Google's Eric Schmidt arrives at a hearing before the Antitrust, Competition Policy and Consumer Rights Subcommittee of the Senate Judiciary Committee.
Google's Eric Schmidt was the focus of a Senate Judiciary Committee anti-trust hearing Wednesday.
The purpose of the hearing is for members of the Senate to figure out if Google plays fair when it comes to dealing with much smaller competitors. The overlying thought is that Google may be too powerful in it's business wheel-well as an Internet search engine.
Schmidt told the gathered senators that Google faces tough competition and is not using its search dominance to stifle competitors.
"It's also possible to not use Google search," Schmidt said, claiming competition is just one "click away."
During his 90 minutes in the hot seat, Schmidt faced tough questions from senators. Panel Chairman Sen. Herb Kohl, D-Wis.,said, " We need to recognize that, as the
dominant firm in Internet search, Google has special obligations under antitrust law to not deploy its market power to squelch competition.'' Adding that hundreds of thousands of businesses depend on Google in order for them to be succesful.
Sen. Al Franken, D-Minn., said he was concerned that Google's unrivaled growth and success could mean the next Internet entrepreneurs could be squeezed out of competing with the giant.
Schmidt was also challenged on Google's formula for ranking searches, which Schmidt said is changed every 12 hours or so.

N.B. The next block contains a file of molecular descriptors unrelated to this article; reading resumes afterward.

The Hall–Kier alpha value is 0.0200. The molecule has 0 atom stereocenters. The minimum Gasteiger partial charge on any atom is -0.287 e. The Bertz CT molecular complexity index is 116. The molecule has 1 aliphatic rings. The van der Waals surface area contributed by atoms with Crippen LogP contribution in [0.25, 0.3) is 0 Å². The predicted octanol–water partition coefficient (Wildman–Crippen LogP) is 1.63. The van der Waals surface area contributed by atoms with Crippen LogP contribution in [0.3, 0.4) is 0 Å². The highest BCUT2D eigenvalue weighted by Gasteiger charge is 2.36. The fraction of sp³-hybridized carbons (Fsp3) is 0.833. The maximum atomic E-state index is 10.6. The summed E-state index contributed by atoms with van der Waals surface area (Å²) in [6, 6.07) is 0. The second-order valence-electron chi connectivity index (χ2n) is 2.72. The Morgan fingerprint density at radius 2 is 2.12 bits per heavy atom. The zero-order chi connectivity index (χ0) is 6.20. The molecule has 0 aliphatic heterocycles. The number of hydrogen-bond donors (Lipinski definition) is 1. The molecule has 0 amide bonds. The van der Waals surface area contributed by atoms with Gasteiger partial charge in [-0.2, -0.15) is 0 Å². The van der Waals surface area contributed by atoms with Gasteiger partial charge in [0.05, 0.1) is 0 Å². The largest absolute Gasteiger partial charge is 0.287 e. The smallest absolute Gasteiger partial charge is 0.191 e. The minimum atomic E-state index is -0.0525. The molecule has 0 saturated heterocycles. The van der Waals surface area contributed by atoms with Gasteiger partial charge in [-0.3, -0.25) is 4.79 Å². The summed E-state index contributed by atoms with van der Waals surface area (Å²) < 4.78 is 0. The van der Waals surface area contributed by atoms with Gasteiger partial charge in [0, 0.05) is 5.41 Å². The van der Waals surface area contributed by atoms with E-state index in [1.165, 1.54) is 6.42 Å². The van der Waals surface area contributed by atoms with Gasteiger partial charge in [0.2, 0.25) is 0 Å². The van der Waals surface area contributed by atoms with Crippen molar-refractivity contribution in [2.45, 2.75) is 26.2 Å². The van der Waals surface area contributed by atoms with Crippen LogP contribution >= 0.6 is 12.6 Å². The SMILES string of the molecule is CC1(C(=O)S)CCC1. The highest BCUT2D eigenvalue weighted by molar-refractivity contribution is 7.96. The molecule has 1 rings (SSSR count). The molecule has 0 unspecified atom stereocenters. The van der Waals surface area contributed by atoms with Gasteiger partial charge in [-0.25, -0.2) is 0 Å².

Many are comparing Wednesday's hearing to something Microsoft faced in the late 1990s. In that case, the government went on to file an antitrust charge against Microsoft.
In June, the Federal Trade Commission launched a Google investigation to determine if the Mountain View company is violating the Antitrust Act.
The FTC has not publicly said what violation it is investigating, but it's been reported that the issues are whether Google favors its own products in its search results and whether Google prevents smartphone manufacturers that use its Android operating system from using the services of Google's competitors.
Schmidt's 90 minutes was followed by a new panel that would try to make the case that Google's behavior as unfair and, possibly, illegal.
The speakers included: Yelp CEO Jeremy Stoppelman, who says Google promotes its services by
cribbing comments from his online review site; Jeff Katz, who runs Nextag, a shopping search engine; and Thomas Barnett, who investigated Google's search dominance in 2008 while he was leading the Justice Department's antitrust division. Barnett is now aligned with a group of Google critics called FairSearch that includes Microsoft.